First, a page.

Example JSFiddle : http://jsfiddle.net/GweLA/57/

JS

var myTargetWidth = 500;
var isExecuted = false;
$(document).ready(function(){
    $('.sample').animate( { "width" : myTargetWidth },{
        duration : 5000,
        queue : false,
        step: function(now, fx) {
                 //So that fx.start and fx.end is set only once                
                if($(this).width() > 200 && $(this).width() < 203){
                    if(!isExecuted){
                        fx.start = now-65;
                        fx.end = 300;
                    }
                    isExecuted = true;
                }
              }
    });
}); 
share|improve this answer
    
nice. I thought it would be difficult. Nice answer and +1 for .step – Paul Sullivan Nov 27 '12 at 21:16
    
Thanks @PaulSullivan :) – BlackCursor Nov 27 '12 at 21:34
    
Thank you very much, very helpful. – eeejay Nov 30 '12 at 18:17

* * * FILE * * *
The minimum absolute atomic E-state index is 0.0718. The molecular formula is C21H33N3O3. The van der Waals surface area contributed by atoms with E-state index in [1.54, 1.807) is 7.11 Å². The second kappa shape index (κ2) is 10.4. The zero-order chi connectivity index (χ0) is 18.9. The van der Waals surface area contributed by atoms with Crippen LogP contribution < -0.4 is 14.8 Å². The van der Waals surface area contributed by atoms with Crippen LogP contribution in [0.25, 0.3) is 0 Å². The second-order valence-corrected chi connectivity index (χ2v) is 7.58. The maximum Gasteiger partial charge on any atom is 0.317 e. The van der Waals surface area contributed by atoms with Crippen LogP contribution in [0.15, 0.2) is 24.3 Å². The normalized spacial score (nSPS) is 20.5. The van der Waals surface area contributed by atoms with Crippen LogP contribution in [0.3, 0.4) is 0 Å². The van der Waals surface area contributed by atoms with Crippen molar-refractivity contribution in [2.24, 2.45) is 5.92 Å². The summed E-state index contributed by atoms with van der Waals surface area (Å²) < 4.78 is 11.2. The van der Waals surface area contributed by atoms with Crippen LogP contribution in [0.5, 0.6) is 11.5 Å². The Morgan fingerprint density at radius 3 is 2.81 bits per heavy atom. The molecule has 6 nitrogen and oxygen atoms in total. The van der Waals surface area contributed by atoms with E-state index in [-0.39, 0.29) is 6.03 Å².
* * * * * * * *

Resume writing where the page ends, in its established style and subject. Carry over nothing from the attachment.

@Crispwind, when it hits 200, there is a bit of a "bump" as it stops the current animation and starts the new animation headed for the new value of 300. Is there a way instead, to modify the running animation and changing its target CSS so that you do not have to stop and restart the animation? – eeejay Nov 30 '12 at 18:27
    
@eeejay > I have added an alternate solution. It not perfect though! – BlackCursor Nov 30 '12 at 21:37

You can use a combination of .stop() - To stop the animation.

:animated selector - Which checks if the current element is being animated..

Try this

HTML

​<div class="a">

​</div>

​<button id="check">Check Animation </button>​​​​​​​​​​​​​​​​​​​​​​​​​​​​​​​​​​​​​​​​​​​

Javascript

var myTargetWidth = 300;
var $el = $('.a')
$el.animate({
    "width": myTargetWidth
}, 5000);

$('#check').on('click', function() {
    var newHeight = 300;
    if ($('.a:animated')) {
        $el.stop().animate({
            "height": newHeight
        }, 5000);
    }
});​

Check Fiddle

share|improve this answer

Looking at effects.js in jquery github you will have problems changing the variable after assignment

Source: https://github.com/jquery/jquery/blob/master/src/effects.js

NOTE: Note the assigment and object creation in .animate to Animation (the work horse)

animate: function( prop, speed, easing, callback ) {
    var empty = jQuery.isEmptyObject( prop ),
    optall = jQuery.speed( speed, easing, callback ),
    doAnimation = function() {
        // Operate on a copy of prop so per-property easing won't be lost